An evaluation of Employee Commitment of Part-Time Faculty (PTF) in Hong Kong’s Continuing Professional Development (CPD) Sector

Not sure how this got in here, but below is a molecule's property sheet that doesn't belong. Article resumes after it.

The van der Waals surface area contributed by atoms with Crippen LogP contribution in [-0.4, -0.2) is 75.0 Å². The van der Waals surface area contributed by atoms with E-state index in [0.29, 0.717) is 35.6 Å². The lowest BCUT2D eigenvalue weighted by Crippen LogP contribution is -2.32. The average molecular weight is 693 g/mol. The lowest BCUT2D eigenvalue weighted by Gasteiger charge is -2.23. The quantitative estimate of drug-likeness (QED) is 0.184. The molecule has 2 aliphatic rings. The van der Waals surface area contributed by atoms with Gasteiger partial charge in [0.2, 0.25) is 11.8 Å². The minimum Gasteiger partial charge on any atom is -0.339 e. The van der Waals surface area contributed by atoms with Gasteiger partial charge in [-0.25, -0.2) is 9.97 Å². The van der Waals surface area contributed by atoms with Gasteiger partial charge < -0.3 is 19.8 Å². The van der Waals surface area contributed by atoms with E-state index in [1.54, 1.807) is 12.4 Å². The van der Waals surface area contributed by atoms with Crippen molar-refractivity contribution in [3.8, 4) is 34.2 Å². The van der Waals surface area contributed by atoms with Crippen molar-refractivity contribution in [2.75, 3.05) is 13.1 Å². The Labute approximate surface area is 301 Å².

Economic crises in recent years have exposed the presence of a large number of poorly educated workers who can barely meet the needs of Hong Kong’s knowledge-based economy. In response, in April 2002 the HKSAR Government set up a HK$5 billion Continuing Education Fund to encourage and subsidize those who want to improve themselves through continuing education. This policy presents unprecedented opportunities for continuing professional development (CPD) course providers. To grasp these opportunities, they must act quickly to develop program mixes that match the education needs of potential students and demonstrate excellence in teaching quality by recruiting and retaining well-qualified faculty. As the majority of the courses are designed for those who seek to improve themselves after work, most of the courses are extramural courses conducted by part-time faculty (PTF). Recruitment of PTF raises an employee commitment problem which might affect their performance in teaching and also subsequently the effectiveness of those part-time courses. In addition, the various backgrounds of PTF also might affect the effectiveness of delivering of those CPD courses. So the objectives of this study are to examine the extent of employee commitment of those part-time staff and also the relations of their background towards the employee commitment. A quantitative study was used by applying Wang’s (2004) five-component commitment model to test employee commitment of PTF in Hong Kong. An online questionnaire was used to collect sample data from a population of PTF working at the 450 registered CPD course providers in Hong Kong. The data were analyzed and tested by means of factor analysis, correlation tests and structural equation modeling (SEM). Based on the data collected from 270 respondents, the study suggests that Wang’s five-component model is better than other models for explaining employee commitment in Hong Kong’s CPD industry. All five components of employee commitment of PTF and demographic variables were concluded to have no association with passive continuance commitment, but have varying levels of influences on different components of employee commitment.
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